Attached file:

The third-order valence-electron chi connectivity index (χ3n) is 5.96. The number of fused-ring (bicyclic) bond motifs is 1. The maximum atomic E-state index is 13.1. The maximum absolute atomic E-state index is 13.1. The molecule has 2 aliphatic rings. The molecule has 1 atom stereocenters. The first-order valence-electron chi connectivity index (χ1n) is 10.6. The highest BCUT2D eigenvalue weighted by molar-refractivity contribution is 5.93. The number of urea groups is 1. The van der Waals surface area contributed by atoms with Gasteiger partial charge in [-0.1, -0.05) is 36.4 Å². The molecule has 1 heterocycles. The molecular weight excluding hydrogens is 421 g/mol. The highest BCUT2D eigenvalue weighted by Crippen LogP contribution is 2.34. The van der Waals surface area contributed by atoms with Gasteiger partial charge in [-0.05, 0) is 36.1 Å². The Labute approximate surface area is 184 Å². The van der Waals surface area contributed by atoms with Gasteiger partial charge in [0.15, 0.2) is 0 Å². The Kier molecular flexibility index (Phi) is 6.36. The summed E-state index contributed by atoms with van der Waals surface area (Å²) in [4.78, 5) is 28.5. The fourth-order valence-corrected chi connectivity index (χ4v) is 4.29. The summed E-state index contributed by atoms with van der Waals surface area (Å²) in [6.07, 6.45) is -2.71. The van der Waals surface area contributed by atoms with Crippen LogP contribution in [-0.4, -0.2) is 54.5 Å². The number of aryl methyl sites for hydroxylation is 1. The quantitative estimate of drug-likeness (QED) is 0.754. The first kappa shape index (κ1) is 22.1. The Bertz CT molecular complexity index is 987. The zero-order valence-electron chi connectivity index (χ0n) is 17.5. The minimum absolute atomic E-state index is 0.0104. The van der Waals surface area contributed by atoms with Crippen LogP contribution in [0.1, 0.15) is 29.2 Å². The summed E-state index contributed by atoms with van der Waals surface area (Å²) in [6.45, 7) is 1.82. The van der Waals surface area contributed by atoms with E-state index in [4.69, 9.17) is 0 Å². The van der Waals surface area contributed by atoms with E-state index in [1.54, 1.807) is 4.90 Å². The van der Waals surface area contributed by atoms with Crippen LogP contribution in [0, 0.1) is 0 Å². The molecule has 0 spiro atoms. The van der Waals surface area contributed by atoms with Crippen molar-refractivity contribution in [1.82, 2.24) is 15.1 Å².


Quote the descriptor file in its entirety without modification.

The third-order valence-electron chi connectivity index (χ3n) is 5.96. The number of fused-ring (bicyclic) bond motifs is 1. The maximum atomic E-state index is 13.1. The maximum absolute atomic E-state index is 13.1. The molecule has 2 aliphatic rings. The molecule has 1 atom stereocenters. The first-order valence-electron chi connectivity index (χ1n) is 10.6. The highest BCUT2D eigenvalue weighted by molar-refractivity contribution is 5.93. The number of urea groups is 1. The van der Waals surface area contributed by atoms with Gasteiger partial charge in [-0.1, -0.05) is 36.4 Å². The molecule has 1 heterocycles. The molecular weight excluding hydrogens is 421 g/mol. The highest BCUT2D eigenvalue weighted by Crippen LogP contribution is 2.34. The van der Waals surface area contributed by atoms with Gasteiger partial charge in [-0.05, 0) is 36.1 Å². The Labute approximate surface area is 184 Å². The van der Waals surface area contributed by atoms with Gasteiger partial charge in [0.15, 0.2) is 0 Å². The Kier molecular flexibility index (Phi) is 6.36. The summed E-state index contributed by atoms with van der Waals surface area (Å²) in [4.78, 5) is 28.5. The fourth-order valence-corrected chi connectivity index (χ4v) is 4.29. The summed E-state index contributed by atoms with van der Waals surface area (Å²) in [6.07, 6.45) is -2.71. The van der Waals surface area contributed by atoms with Crippen LogP contribution in [-0.4, -0.2) is 54.5 Å². The number of aryl methyl sites for hydroxylation is 1. The quantitative estimate of drug-likeness (QED) is 0.754. The first kappa shape index (κ1) is 22.1. The Bertz CT molecular complexity index is 987. The zero-order valence-electron chi connectivity index (χ0n) is 17.5. The minimum absolute atomic E-state index is 0.0104. The van der Waals surface area contributed by atoms with Crippen LogP contribution in [0.1, 0.15) is 29.2 Å². The summed E-state index contributed by atoms with van der Waals surface area (Å²) in [6.45, 7) is 1.82. The van der Waals surface area contributed by atoms with E-state index in [4.69, 9.17) is 0 Å². The van der Waals surface area contributed by atoms with E-state index in [1.54, 1.807) is 4.90 Å². The van der Waals surface area contributed by atoms with Crippen LogP contribution in [0, 0.1) is 0 Å². The molecule has 0 spiro atoms. The van der Waals surface area contributed by atoms with Crippen molar-refractivity contribution in [1.82, 2.24) is 15.1 Å².